Obituary: Herbert Sparks
Thursday 24 December 1992
THE DEATH at the age of 86 of Herbert Sparks marks the end of that golden age of post-war British detection, when trilby-hatted men in detachable collars tracked down embittered villains before putting them safely behind bars.
Sparks joined the Metropolitan Police in 1924, and quickly established himself as a highly competent thief-taker with a penchant for painstaking hard work and uncompromising diligence. His 37-year career covered a remarkable period of British criminality, in particular, the pre-war dominance of the racecourse gangs, the black market of the war years, the subsequent rise of such infamous characters as Jack Spot and Billy Hill, culminating with the rise to power of the Kray twins and the Richardson brothers.
As Detective Chief Superintendent in charge of the Flying Squad, Sparks established record arrest figures, yet his most notorious case involved the conviction of a failed safe-cracker with an IQ of 150.
In September 1953 Maples, a store in Tottenham Court Road, was robbed of cash and jewellery worth pounds 34,700. Within a week Sparks had arrested five men, among them one Alfred Hinds. The evidence against Hinds hinged upon forensic science findings that claimed to have discovered traces of fuse and safe lining on his clothing. Lord Goddard sentenced him to 12 years' imprisonment, and awarded him the rather mysterious accolade of 'a most dangerous criminal'.
Alfie Hinds dedicated himself to attaining his liberty by any means at his disposal. From his prison cell he pleaded his innocence via the publication of a pamphlet, and when that failed to achieve the desired effect he escaped.
He escaped in total three times while constantly proclaiming his innocence. Herbert Sparks retired in 1961, published his memoirs in the People newspaper and, as a result, found himself being sued by Hinds for libel. Sparks had merely stated that Hinds was guilty of the Maples robbery, yet the case, now 11 years old, was, in effect, retried in the civil courts.
Despite the Court of Appeal's constant rejection of his case, and the unfavourable summing up of the judge, Mr Justice Edmond Davies, it was ruled that the ex-detective had failed to establish Hinds's guilt. Hinds's final plea to the Court of Appeal was rejected and the law was later altered to make it impossible to resort to the civil court as a means of disputing a criminal conviction.
The subsequent award of pounds 1,300 made to the man described by Sparks as 'the most dangerous and cunning criminal' he had known was an enormous sum in 1964, and it was a blow that Herbert Sparks never forgot.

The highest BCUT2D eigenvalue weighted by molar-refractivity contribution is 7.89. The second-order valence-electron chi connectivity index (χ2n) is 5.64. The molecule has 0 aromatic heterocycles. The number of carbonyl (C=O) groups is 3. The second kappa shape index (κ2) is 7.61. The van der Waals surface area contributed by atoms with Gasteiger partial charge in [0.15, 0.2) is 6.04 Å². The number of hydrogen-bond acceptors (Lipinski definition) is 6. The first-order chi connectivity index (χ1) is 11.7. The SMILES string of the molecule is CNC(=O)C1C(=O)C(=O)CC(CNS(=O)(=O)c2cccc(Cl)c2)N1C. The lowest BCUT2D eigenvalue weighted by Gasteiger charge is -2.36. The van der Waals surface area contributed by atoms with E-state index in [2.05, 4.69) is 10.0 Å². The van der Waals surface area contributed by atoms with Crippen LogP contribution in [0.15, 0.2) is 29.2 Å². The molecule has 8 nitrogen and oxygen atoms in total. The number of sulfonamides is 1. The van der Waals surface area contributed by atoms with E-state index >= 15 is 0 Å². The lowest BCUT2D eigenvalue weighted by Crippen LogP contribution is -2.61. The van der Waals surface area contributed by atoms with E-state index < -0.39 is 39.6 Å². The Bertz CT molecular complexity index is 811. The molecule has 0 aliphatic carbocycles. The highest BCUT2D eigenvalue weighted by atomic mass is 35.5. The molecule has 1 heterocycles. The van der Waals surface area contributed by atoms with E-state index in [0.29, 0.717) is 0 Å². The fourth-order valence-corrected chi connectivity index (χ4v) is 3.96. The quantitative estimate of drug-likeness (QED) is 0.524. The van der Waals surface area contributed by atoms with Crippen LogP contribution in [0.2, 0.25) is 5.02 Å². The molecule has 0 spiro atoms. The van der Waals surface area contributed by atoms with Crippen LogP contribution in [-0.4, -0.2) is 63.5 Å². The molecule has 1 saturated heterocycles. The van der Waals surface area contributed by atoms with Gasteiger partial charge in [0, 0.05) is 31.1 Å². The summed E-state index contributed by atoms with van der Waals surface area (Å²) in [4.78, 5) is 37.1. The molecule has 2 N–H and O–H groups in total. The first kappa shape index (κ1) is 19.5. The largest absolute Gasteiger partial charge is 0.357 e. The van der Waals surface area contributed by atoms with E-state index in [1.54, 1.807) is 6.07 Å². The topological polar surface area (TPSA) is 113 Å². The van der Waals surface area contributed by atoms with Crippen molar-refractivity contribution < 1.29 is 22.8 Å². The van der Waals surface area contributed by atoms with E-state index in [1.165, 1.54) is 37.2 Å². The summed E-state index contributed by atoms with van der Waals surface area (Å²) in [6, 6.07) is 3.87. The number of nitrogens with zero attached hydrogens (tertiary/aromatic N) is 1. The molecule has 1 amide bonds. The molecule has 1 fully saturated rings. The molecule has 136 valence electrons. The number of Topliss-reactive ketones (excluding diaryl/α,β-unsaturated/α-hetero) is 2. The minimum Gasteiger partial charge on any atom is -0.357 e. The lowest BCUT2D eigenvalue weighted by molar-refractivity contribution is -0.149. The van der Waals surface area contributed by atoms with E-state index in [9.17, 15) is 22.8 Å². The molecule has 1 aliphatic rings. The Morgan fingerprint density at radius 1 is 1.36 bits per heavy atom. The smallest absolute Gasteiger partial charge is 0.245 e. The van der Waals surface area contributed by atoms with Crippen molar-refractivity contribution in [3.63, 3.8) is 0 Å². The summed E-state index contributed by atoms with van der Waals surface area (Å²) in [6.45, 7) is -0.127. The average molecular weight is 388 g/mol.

On Hinds's death in 1991, some 38 years after the Maples robbery, Herbert Sparks wrote ruefully to the Police Pensioners magazine that ex-officers should think twice before publishing their memoirs.
- 1 Isis burns thousands of books and rare manuscripts from Mosul's libraries
- 2 Scarlett Johansson new band 'already hit with legal complaint' from another The Singles
- 3 Husband and wife die holding hands within hours of each other after 67 years of marriage
- 4 The remarkable archaeological underwater discovery that could open up a new chapter in the study of European and British prehistory
- 5 'Jihadi John': CAGE representative storms off Sky News accusing Kay Burley of Islamophobia
Liam Gallagher brands Kanye West 'utter s**t' during BRIT Awards performance
Isis burns thousands of books and rare manuscripts from Mosul's libraries
Husband and wife die holding hands within hours of each other after 67 years of marriage
Mohammed Emwazi: Family of man named as 'Jihadi John' described by neighbours as 'normal Muslim family'
Mohammed Emwazi: Nine things we know about man named as Isis militant 'Jihadi John'
Oscars 2015: Birdman beats Boyhood as Eddie Redmayne and Patricia Arquette win big - as it happened
New theory could prove how life began and disprove God
Half of Ukip voters say they are prejudiced against people of other races
'Cash for access' scandal: Sir Malcolm Rifkind says 'unrealistic' for MPs to live on £67,000 salary
Aqsa Mahmood branded a 'disgrace' by her parents after claims she recruited three UK girls flying to Middle East
This is what it's like to be dead, according to a guy who died for a bit
Negotiable: Recruitment Genius: Have you been doing a brilliant job in an admi...
£26,498 - £31,556: Surrey County Council: We are looking for an outgoing, conf...
£50000 - £60000 per annum: Recruitment Genius: Are you an innovative, senior H...
£20000 - £22000 per annum: Recruitment Genius: Our client, a very well respect...